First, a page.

Divorce and the law
Are you looking to get divorced? The first thing you must know is that the Act of Law which governs divorce law states that in order to petition for divorce a couple is required to have been married for one year.
If that is the case then the petitioner (the person seeking a divorce) can present an application for divorce to the respondent (the other party), which he or she can choose to either defend or not.
If you haven't been married for a year then you might be able to apply for an annulment, but only in special circumstances.
Grounds for divorce
There is one sole ground for divorce under divorce law: that the marriage has irretrievably broken down.
The only way to prove that the marriage has irretrievably broken down is by proving one of five facts set out in the Matrimonial Causes Act 1973.
It is crucial that one of these five facts is proved in order to obtain a divorce from the court and this is something which a divorce solicitor can help you establish. The five facts are as follows:
- The husband or wife has committed adultery
- The husband or wife has behaved in such a way that the petitioner cannot reasonably be expected to live with that person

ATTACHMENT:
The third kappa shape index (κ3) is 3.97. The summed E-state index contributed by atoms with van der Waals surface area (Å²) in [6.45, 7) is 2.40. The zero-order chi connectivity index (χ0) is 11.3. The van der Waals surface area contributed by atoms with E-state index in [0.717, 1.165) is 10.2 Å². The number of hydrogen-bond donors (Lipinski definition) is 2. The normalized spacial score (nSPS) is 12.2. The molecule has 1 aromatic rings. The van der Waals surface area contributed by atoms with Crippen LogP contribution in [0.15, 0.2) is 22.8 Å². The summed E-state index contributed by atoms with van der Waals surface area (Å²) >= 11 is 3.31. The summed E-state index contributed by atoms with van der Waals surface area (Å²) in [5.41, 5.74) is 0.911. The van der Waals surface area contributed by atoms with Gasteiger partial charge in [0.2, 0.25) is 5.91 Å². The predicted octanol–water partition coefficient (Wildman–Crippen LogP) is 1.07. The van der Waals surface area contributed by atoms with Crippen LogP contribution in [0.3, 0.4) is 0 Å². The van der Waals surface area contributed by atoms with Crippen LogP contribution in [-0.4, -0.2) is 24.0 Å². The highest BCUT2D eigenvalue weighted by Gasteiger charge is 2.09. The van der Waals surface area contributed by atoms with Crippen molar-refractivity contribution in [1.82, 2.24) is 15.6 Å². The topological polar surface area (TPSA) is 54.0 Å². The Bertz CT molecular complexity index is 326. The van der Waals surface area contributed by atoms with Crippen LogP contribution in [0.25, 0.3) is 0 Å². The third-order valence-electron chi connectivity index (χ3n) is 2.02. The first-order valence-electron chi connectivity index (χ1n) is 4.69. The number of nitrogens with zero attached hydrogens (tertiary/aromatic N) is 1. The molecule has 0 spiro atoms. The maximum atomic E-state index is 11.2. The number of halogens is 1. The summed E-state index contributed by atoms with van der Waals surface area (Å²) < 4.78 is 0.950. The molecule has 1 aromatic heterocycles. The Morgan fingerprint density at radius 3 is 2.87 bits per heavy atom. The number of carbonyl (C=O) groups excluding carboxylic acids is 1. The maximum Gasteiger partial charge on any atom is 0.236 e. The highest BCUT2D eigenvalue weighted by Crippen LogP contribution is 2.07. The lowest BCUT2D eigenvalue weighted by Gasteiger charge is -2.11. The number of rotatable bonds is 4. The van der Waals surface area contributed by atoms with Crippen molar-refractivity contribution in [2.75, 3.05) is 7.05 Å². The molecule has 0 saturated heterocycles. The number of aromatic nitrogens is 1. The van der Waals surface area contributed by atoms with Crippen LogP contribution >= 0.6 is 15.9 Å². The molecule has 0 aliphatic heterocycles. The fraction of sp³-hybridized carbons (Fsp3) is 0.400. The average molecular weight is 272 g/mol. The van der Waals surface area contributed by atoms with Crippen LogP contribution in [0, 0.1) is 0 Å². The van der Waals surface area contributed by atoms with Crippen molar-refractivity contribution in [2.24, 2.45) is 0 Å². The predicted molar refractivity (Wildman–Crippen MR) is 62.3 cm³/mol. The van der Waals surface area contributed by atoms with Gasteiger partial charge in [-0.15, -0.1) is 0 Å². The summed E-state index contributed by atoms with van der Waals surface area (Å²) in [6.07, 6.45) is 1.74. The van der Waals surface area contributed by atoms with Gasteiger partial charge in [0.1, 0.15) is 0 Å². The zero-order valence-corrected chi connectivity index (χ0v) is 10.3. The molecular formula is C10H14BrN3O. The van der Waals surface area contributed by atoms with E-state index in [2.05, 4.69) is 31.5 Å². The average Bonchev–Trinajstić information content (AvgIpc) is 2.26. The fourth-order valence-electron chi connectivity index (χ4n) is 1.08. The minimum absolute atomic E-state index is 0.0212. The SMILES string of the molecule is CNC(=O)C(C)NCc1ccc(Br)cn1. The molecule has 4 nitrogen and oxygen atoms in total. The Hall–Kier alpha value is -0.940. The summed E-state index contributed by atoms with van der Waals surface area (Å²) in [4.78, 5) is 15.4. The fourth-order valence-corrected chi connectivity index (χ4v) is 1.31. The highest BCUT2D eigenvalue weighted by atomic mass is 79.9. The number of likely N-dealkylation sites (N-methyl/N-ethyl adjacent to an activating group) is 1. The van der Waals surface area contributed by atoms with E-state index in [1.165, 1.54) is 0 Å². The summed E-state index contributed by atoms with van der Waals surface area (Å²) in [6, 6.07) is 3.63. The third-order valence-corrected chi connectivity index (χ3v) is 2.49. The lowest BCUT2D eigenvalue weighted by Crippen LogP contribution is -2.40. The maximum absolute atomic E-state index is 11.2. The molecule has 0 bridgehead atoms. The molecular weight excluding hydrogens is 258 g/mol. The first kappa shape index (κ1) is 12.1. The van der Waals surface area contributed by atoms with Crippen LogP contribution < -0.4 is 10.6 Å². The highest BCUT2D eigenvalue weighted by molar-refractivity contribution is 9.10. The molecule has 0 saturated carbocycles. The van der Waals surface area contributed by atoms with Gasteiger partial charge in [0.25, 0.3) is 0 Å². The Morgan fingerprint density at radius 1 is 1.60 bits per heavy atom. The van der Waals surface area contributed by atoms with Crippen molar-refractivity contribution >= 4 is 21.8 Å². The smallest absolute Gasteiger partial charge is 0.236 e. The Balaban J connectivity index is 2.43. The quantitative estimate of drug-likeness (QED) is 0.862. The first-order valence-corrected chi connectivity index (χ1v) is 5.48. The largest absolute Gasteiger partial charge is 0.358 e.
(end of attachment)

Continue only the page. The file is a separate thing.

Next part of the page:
- The husband or wife has deserted the petitioner for a continuous period of two years directly preceding the application for divorce
- Both parties to the marriage have lived apart for a continuous period of two years directly preceding the application for divorce. In this case, the respondent must consent to the divorce being granted
- Both parties to the marriage have lived apart for a continuous period of five years directly preceding the application for divorce. In this case no consent is required or any proof of wrongdoing
The welfare principle
In divorce and family law, what is best for a child’s welfare will be the paramount deciding factor for the court in cases involving the upbringing of children.
This is often referred to as the ‘welfare principle’. When using the welfare principle the court will have particular regard for things like the child’s feelings in light of:
- Their age
- Their emotional and educational needs
- Any harm suffered or the risk of suffering
- How capable each of the parents is – or indeed any other relative the court considers relevant
A court will only make an order with regards to a child if it considers that by making an order it would be better for the child than making no order at all.
Divorce cases involving children can be incredibly complicated, and the services of a specialist solicitor can aid your case enormously.
For more information on children and family law, see our information page on children and divorce.
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